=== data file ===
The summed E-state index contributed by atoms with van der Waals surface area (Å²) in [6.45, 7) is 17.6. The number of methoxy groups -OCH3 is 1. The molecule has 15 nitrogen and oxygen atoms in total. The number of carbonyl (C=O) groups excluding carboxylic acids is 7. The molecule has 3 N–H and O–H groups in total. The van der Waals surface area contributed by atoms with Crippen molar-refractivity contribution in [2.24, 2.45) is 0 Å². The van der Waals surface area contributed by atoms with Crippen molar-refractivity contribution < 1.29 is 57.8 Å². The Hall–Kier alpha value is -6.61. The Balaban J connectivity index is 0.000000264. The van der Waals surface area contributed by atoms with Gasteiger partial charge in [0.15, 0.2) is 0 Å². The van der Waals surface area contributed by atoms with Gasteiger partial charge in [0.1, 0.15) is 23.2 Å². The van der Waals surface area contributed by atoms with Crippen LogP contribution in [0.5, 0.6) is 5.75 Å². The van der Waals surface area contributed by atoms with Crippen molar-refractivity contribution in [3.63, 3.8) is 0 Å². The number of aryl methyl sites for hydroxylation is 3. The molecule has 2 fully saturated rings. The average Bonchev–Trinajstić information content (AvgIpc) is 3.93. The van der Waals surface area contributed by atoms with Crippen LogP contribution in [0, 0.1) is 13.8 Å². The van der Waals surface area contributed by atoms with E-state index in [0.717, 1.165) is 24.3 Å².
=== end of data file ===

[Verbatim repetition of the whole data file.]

The summed E-state index contributed by atoms with van der Waals surface area (Å²) in [6.45, 7) is 17.6. The number of methoxy groups -OCH3 is 1. The molecule has 15 nitrogen and oxygen atoms in total. The number of carbonyl (C=O) groups excluding carboxylic acids is 7. The molecule has 3 N–H and O–H groups in total. The van der Waals surface area contributed by atoms with Crippen molar-refractivity contribution in [2.24, 2.45) is 0 Å². The van der Waals surface area contributed by atoms with Crippen molar-refractivity contribution < 1.29 is 57.8 Å². The Hall–Kier alpha value is -6.61. The Balaban J connectivity index is 0.000000264. The van der Waals surface area contributed by atoms with Gasteiger partial charge in [0.15, 0.2) is 0 Å². The van der Waals surface area contributed by atoms with Gasteiger partial charge in [0.1, 0.15) is 23.2 Å². The van der Waals surface area contributed by atoms with Crippen LogP contribution in [0.5, 0.6) is 5.75 Å². The van der Waals surface area contributed by atoms with Crippen molar-refractivity contribution in [3.63, 3.8) is 0 Å². The number of aryl methyl sites for hydroxylation is 3. The molecule has 2 fully saturated rings. The average Bonchev–Trinajstić information content (AvgIpc) is 3.93. The van der Waals surface area contributed by atoms with Crippen LogP contribution in [0, 0.1) is 13.8 Å². The van der Waals surface area contributed by atoms with E-state index in [0.717, 1.165) is 24.3 Å².